SANTA ROSA -- Packaged vegetarian foods maker Amy's Kitchen plans to come up with a new recipe in coming months for a major production expansion after learning that its original idea would cost about $31 million just for supplying the new plant with water and treating what goes down the drain.
Based on an estimated timeframe of two and a half to three years to build a larger Sonoma County plant, about time the Petaluma-based company is likely to need that capacity, Amy's wants to come up with a solution in the next six months for reducing the proposed operation's demand for water and wastewater treatment, according to Mark Rudolph, chief financial officer.
"We're talking to wineries and other users like us, and the city is working with us on conservation programs," Mr. Rudolph said. "We're looking at all angles. If we can conquer the wastewater issue, that changes the game for us."
The new plant could employ up to 800 in Sonoma County at full production.
Based on current operations, the existing 120,000-square-foot southwest Santa Rosa plant uses 200,000 gallons of fresh water daily. The company has been scouting the county for 10 to 12 acres of land to create a 250,000-square-foot plant, likely in phases, Mr. Rudolph said.
One property that could satiate Amy's appetite for growth is the former G&G Foods processing plant on Bellevue Avenue also in the southwest area of Santa Rosa. The property has nine acres of adjacent land. The facility has been idle since changing hands twice in the past couple of years.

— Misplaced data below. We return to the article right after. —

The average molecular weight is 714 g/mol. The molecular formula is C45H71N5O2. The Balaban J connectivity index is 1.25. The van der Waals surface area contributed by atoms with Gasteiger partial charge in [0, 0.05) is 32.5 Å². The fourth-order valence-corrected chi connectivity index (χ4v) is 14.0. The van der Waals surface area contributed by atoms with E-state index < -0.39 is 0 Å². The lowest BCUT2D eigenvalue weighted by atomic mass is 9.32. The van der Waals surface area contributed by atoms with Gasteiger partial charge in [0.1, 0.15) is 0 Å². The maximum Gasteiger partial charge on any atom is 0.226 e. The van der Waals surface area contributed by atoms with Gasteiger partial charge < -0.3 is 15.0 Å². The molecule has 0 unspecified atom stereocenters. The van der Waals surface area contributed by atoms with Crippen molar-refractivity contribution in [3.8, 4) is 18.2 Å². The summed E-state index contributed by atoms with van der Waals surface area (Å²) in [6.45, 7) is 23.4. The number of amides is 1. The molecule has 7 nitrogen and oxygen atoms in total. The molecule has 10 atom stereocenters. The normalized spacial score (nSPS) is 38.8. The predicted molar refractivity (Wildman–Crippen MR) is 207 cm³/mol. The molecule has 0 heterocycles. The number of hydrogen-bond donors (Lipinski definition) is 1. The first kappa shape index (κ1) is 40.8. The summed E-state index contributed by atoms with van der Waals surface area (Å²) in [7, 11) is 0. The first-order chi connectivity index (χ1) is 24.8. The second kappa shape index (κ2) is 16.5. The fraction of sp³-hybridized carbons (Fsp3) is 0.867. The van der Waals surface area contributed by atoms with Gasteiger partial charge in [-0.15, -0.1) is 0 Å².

Problem is, engineering proposals sought to scale Amy's current processes in Santa Rosa to a new facility, complete with a dedicated wastewater treatment plant that's been installed in Santa Rosa and a newer plant in the Medford area of Oregon.
As is common in a number of North Bay local governments in recent years, water and, especially, sewer demand fees are high to both cover the costs of high levels of treatment and limit water usage. For what Amy's engineering team originally wanted, the city of Santa Rosa came back with rates for demand fees that were "quite large," Mr. Rudolph said.
"We recognized we overstated the amount of water we thought we needed, and also it was a wakeup call for us to get more into a sustainability mode of recycling and reusing," Mr. Rudolph said. "Our wastewater contains organic and vegetarian food byproducts, so cleaning it may not be too difficult."
So, Amy's is considering water-conservation measures such as using boilers to create steam for preliminary washdowns of equipment, something not currently done.
The company also has been figuring out how to eke out additional production capacity in Santa Rosa and Medford, so that any new Sonoma County plant to come along in three years, barring unforeseen processes to get clearances for land-use zoning changes and protected-species habitat mitigation, Mr. Rudolph said.
This isn't the first time Amy's has had to "find a plant inside of a plant" because of unanticipated delays in expanding production. A few years ago, the company purchased a former bakery facility to make food for East Coast markets. Engineering challenges converting it to Amy's processes turned out to be daunting, so the project was put on the back burner.
Meanwhile, Amy's continues to move forward with a plan to build a vegetarian fast-food restaurant with a drive-through lane in Rohnert Park near the entrance to Graton Resort & Casino. The food producers submitted plans to the city two weeks ago. The goal is to have the joint operational a year from now.